Epilepsy and TSC

Thank you for contacting me about epilepsy.

 It is vital that our NHS supports people affected by epilepsy, estimated at between 362,000 and 415,000 across England, to live healthy, independent lives. Prompt diagnosis, treatment and seizure control are key to achieving high quality outcomes for patients with epilepsy, which is why I welcome the action taken to deliver this.

Guidelines published by the National Institute for Health and Care Excellence (NICE) set out best practice for treating patients with epilepsy. These include recommendations that people having a first seizure should be screened and referred to a specialist, helping to establish early diagnosis of epilepsy. I am glad that NICE is in the process of updating these guidelines to ensure that they remain consistent with new evidence regarding epilepsy.

I am encouraged that with proper treatment, most people with epilepsy can be helped to have fewer seizures, and in some cases no seizures at all. Anti-epileptic drugs are the most commonly used treatment for epilepsy, which can help to control seizures in about 70 per cent of people. A two-stage review into the use of cannabis for medical purposes has also been announced, which could help alleviate symptoms of those living with epilepsy still further.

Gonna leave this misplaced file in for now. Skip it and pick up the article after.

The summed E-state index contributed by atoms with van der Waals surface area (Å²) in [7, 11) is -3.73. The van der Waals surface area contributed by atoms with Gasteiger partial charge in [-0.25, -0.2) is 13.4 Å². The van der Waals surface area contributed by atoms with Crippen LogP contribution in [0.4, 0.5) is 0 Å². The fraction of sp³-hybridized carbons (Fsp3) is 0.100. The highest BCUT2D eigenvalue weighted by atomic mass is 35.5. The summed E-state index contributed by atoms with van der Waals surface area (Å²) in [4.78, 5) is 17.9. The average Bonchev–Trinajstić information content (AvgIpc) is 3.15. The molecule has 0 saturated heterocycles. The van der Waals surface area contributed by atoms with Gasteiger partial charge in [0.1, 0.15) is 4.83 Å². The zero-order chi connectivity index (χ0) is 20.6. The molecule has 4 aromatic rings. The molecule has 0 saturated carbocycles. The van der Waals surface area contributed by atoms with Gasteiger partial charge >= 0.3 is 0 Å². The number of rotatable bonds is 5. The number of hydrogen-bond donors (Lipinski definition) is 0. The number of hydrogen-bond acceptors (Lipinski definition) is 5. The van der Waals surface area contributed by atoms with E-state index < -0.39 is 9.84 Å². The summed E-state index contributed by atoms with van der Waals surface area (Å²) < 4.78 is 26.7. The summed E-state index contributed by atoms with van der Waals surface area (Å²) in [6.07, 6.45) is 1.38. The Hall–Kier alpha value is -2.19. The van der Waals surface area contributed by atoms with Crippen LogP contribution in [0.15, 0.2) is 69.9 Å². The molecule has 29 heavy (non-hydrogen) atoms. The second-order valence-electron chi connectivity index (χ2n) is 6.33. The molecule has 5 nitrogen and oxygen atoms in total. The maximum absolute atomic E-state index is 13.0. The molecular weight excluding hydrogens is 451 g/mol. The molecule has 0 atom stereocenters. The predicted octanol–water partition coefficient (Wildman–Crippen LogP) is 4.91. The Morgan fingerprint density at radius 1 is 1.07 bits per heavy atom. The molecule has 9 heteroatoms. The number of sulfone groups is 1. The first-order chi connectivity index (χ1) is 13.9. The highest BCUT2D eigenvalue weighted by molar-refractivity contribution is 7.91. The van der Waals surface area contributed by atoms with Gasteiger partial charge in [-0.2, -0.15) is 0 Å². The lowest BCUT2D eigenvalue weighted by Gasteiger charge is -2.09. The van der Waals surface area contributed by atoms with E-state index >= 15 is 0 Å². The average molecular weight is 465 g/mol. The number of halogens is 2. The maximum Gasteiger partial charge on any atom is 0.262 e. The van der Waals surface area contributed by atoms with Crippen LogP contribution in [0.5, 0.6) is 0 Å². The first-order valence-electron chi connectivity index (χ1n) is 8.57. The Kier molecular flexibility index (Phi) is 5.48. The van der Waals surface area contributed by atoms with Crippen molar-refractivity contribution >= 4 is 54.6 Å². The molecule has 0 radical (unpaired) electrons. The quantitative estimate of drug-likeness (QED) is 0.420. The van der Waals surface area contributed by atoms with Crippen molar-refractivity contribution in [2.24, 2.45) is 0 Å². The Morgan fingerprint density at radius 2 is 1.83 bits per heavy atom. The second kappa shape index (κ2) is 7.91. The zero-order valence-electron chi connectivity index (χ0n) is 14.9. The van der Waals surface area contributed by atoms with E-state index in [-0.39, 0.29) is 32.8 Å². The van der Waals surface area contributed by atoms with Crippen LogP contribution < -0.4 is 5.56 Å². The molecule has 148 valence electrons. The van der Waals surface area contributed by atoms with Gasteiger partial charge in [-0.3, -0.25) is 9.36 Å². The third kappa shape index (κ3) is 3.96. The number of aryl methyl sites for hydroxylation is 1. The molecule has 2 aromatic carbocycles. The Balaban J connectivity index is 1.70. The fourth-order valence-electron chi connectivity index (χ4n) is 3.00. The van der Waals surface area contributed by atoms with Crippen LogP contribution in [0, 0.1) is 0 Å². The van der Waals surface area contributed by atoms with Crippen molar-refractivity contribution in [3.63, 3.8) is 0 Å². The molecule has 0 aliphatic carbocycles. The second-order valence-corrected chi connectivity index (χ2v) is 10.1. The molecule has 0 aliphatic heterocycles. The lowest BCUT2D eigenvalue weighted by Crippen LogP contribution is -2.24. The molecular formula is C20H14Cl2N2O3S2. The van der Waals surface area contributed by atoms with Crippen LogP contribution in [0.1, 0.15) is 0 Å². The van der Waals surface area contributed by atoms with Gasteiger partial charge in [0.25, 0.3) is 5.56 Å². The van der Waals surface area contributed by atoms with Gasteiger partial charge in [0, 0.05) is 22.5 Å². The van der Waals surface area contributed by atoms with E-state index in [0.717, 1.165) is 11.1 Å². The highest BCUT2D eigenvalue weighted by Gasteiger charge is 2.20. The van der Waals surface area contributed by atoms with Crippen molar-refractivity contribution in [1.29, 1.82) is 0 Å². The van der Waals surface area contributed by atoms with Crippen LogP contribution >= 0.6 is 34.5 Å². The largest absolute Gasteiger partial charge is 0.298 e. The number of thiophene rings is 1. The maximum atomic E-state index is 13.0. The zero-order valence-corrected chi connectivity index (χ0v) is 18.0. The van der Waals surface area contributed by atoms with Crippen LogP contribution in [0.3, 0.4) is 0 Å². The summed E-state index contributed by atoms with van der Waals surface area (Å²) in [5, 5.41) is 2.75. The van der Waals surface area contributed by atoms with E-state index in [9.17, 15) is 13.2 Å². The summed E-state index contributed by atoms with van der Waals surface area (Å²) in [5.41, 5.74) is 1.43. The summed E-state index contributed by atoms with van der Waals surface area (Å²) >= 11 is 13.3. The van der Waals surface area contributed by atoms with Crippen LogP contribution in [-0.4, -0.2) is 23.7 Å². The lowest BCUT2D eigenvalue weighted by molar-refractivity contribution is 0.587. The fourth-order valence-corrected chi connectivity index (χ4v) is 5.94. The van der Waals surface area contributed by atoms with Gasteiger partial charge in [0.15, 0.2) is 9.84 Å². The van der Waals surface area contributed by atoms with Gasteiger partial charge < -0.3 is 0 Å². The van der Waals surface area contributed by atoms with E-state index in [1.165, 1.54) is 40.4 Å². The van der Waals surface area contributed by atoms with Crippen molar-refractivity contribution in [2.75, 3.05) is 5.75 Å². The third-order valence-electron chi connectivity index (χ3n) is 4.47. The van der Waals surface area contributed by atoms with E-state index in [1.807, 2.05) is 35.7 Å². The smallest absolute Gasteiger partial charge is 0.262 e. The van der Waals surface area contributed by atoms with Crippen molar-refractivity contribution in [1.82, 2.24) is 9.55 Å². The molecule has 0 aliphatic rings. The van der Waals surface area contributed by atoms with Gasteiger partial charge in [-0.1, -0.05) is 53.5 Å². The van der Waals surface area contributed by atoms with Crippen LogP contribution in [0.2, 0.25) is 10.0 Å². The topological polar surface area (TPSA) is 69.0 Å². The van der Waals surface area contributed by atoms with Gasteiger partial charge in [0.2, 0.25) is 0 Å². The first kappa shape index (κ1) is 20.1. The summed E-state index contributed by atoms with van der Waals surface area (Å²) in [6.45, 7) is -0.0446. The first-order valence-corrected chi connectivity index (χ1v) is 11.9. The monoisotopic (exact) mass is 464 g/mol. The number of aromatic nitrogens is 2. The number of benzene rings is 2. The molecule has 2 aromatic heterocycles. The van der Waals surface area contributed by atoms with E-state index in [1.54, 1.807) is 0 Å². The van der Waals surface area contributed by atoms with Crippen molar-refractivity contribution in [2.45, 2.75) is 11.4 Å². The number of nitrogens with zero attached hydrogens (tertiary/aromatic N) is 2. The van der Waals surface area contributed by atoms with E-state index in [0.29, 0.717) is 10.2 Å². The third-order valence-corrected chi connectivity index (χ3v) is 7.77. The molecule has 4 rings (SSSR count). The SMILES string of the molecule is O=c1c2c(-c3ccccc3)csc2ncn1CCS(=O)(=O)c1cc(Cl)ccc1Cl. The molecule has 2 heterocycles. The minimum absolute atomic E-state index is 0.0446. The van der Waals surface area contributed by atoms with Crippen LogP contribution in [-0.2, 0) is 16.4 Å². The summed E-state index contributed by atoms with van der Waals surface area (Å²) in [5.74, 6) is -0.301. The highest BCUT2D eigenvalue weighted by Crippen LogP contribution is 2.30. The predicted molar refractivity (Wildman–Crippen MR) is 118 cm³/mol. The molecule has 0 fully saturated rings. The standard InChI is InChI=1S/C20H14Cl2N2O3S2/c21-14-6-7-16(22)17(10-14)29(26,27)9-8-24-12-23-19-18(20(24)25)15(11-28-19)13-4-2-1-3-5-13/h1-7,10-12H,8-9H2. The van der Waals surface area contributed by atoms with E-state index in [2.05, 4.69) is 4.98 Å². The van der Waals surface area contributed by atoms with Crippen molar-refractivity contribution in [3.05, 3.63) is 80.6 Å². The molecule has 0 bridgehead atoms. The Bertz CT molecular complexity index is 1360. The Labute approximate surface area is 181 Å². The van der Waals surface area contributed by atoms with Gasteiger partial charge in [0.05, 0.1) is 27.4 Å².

With regard to tuberous sclerosis complex and the drug everolimus, I completely understand the frustration that this drug is not currently funded by the NHS. I am glad that NHS England will reconsider the issue of funding everolimus in November, a process which I will follow closely.

Government funding for medical research through the National Institute for Health Research (NIHR) also helps to develop new ways to diagnose and treat those with epilepsy. As I understand, the NIHR is currently funding seven active projects focusing on epilepsy, with a total value of over £9.9 million. In June, the NIHR also launched a global health call to fund research into three areas, one of which is epilepsy. I am hopeful these projects will help improve the everyday lives of those living with epilepsy across our country.